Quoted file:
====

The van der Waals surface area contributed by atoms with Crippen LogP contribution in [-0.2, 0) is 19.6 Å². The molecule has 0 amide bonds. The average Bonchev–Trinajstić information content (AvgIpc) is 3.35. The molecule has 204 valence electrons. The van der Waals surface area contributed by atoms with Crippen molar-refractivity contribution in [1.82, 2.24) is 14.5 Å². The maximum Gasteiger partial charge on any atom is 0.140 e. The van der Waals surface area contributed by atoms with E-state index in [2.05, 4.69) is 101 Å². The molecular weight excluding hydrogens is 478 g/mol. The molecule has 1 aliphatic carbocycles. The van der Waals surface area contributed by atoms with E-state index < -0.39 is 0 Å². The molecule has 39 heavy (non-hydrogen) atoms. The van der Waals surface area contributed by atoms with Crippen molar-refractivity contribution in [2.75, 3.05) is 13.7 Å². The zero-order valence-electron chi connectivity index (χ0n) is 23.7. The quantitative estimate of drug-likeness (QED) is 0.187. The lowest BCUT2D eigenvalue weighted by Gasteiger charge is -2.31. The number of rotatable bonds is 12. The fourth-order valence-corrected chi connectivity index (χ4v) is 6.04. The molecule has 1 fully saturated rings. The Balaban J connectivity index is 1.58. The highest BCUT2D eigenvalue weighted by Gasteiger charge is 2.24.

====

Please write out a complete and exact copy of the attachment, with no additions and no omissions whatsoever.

The van der Waals surface area contributed by atoms with Crippen LogP contribution in [-0.2, 0) is 19.6 Å². The molecule has 0 amide bonds. The average Bonchev–Trinajstić information content (AvgIpc) is 3.35. The molecule has 204 valence electrons. The van der Waals surface area contributed by atoms with Crippen molar-refractivity contribution in [1.82, 2.24) is 14.5 Å². The maximum Gasteiger partial charge on any atom is 0.140 e. The van der Waals surface area contributed by atoms with E-state index in [2.05, 4.69) is 101 Å². The molecular weight excluding hydrogens is 478 g/mol. The molecule has 1 aliphatic carbocycles. The van der Waals surface area contributed by atoms with E-state index < -0.39 is 0 Å². The molecule has 39 heavy (non-hydrogen) atoms. The van der Waals surface area contributed by atoms with Crippen molar-refractivity contribution in [2.75, 3.05) is 13.7 Å². The zero-order valence-electron chi connectivity index (χ0n) is 23.7. The quantitative estimate of drug-likeness (QED) is 0.187. The lowest BCUT2D eigenvalue weighted by Gasteiger charge is -2.31. The number of rotatable bonds is 12. The fourth-order valence-corrected chi connectivity index (χ4v) is 6.04. The molecule has 1 fully saturated rings. The Balaban J connectivity index is 1.58. The highest BCUT2D eigenvalue weighted by Gasteiger charge is 2.24.